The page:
On Saturday morning we took the dinghy out to explore the town. We first cruised over to the city park and boat ramp where a flea market was taking place. A big sign is posted with pictures that supposedly prohibit swimming, drinking, dumping trash, running naked, or otherwise having any fun at all. What do they do at parks in Florida?
  I don't like flea markets, and normally don't go to them. We don't have room on the boat for junk, nor do we want any, but it was something to do. For about one minute, it turned out. It took longer to get the dinghy tied, and Holly gathered up, than it took to tour the two outside aisles of do dads and trinkets being offered for our perusal.
  We got right back in the dink and toured the few canals in the area. This town is a direct opposite from what we've found in Marco Island and Naples. There are a few nicer homes, but for the most part, there is a lot of run down trailers on stilts to be found. However, people have been giving us friendly waves as we motor past their homes. Does a wave always consist of all one's fingers?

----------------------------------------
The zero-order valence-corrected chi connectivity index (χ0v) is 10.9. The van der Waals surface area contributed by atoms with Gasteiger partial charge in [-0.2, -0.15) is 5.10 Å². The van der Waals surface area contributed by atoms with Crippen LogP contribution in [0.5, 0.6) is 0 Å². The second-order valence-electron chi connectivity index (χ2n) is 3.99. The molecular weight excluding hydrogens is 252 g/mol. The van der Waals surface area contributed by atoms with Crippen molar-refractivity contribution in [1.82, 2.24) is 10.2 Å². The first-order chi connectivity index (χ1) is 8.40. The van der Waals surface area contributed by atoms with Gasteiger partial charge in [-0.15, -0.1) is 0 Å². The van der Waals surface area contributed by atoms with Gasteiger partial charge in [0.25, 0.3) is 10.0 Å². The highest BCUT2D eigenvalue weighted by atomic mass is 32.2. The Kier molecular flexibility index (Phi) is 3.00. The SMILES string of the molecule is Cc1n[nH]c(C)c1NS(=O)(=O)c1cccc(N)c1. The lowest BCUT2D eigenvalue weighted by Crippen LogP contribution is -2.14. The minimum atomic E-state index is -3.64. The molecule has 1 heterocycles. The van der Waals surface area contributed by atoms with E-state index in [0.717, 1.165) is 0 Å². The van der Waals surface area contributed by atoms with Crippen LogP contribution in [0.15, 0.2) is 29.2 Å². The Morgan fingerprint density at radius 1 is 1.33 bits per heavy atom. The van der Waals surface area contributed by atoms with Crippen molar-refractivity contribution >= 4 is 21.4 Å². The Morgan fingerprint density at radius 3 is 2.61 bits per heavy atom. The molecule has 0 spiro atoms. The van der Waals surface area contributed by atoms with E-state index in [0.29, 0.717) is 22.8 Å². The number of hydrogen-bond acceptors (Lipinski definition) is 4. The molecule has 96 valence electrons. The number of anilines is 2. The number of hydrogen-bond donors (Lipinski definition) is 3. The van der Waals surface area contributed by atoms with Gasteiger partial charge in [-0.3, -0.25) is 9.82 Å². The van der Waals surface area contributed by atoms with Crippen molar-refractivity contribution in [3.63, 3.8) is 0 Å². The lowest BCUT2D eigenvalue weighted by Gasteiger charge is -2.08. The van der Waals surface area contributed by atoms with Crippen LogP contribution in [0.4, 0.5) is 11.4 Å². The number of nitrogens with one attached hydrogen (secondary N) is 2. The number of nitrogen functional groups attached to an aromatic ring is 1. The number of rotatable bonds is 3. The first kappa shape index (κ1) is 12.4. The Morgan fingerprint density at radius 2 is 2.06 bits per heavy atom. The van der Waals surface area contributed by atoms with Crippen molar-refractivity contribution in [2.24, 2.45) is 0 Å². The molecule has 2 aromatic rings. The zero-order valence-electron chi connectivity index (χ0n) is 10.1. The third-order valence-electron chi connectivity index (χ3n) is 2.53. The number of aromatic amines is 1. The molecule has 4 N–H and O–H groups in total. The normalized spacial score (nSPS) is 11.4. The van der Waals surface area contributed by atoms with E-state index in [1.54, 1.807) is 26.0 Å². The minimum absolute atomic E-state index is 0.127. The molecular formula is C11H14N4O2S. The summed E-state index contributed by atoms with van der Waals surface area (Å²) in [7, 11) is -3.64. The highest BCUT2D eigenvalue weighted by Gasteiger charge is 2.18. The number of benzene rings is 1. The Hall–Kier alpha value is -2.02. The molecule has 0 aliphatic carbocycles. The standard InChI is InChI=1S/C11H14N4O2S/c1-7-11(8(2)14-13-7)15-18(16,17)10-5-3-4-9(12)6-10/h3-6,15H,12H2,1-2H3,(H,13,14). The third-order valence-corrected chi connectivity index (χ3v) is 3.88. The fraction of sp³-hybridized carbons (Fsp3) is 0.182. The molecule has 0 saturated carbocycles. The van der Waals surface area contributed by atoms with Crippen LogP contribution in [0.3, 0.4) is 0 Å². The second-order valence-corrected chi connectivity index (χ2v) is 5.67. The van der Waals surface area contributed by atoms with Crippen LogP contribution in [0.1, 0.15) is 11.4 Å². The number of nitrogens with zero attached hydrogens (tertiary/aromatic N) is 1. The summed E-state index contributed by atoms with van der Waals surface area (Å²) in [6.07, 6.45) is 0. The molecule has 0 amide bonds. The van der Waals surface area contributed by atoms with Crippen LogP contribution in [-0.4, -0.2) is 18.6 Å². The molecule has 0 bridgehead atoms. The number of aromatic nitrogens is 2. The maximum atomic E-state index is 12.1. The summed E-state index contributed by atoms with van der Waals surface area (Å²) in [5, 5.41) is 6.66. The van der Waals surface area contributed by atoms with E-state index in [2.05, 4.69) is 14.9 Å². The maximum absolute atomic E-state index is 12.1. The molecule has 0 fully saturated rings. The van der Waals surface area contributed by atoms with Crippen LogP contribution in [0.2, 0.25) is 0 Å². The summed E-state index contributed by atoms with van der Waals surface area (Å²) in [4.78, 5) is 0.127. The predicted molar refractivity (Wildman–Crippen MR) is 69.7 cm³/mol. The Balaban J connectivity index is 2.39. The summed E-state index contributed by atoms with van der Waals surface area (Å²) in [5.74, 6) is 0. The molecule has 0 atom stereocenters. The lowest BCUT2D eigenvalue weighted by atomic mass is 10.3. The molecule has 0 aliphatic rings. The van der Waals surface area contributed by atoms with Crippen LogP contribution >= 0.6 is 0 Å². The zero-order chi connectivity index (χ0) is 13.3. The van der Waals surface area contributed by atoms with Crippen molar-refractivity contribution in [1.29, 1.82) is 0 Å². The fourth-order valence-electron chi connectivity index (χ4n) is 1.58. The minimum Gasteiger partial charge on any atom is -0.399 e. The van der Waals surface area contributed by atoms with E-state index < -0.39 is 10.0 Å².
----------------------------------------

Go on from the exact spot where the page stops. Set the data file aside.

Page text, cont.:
We planned on lunching at the Marco Island Lodge, an establishment in Goodland that's been here since 1869. First, we cruised past Stan's and The Little Bar to see what there was to see and we did settle on the lodge for some chicken wings and a couple of icey cold Bud Lights. Can't go wrong much with that combination. I think a couple of the waitresses may have been employed since 1869 though.
  A few people stopped by our table to remark on "how cute your doggy is", until Holly would tear them a new pie hole with her barking and growling. She doesn't do this with everyone. We like to think she is a good judge of character, but we think she is making us miss out on some otherwise interesting folks. Maybe she will grow out of it.
  After lunch it was back to the boat and a nice nap. Rosie took a picture of me napping with Holly. I am not printing it. My hair is messed up. OK, I'll print it.


 After our nap, we did some minor cosmetic chores to the boat and then we took another dinghy ride close to sunset. It had been overcast and the sun setting beneath the clouds was very pretty. I was going to take pictures of this and post them, but my hair was messed up.
  Earlier in the day, I decided to order some pencil zincs for the Cats as we will be needing them soon. West Marine doesn't carry the size we need, so I searched Boatzincs.com, a place where I ordered from in the past. The prices at Boatzincs were very good, with free shipping on orders over $100. No problem. I'm ordering enough zincs to cover the next two change outs.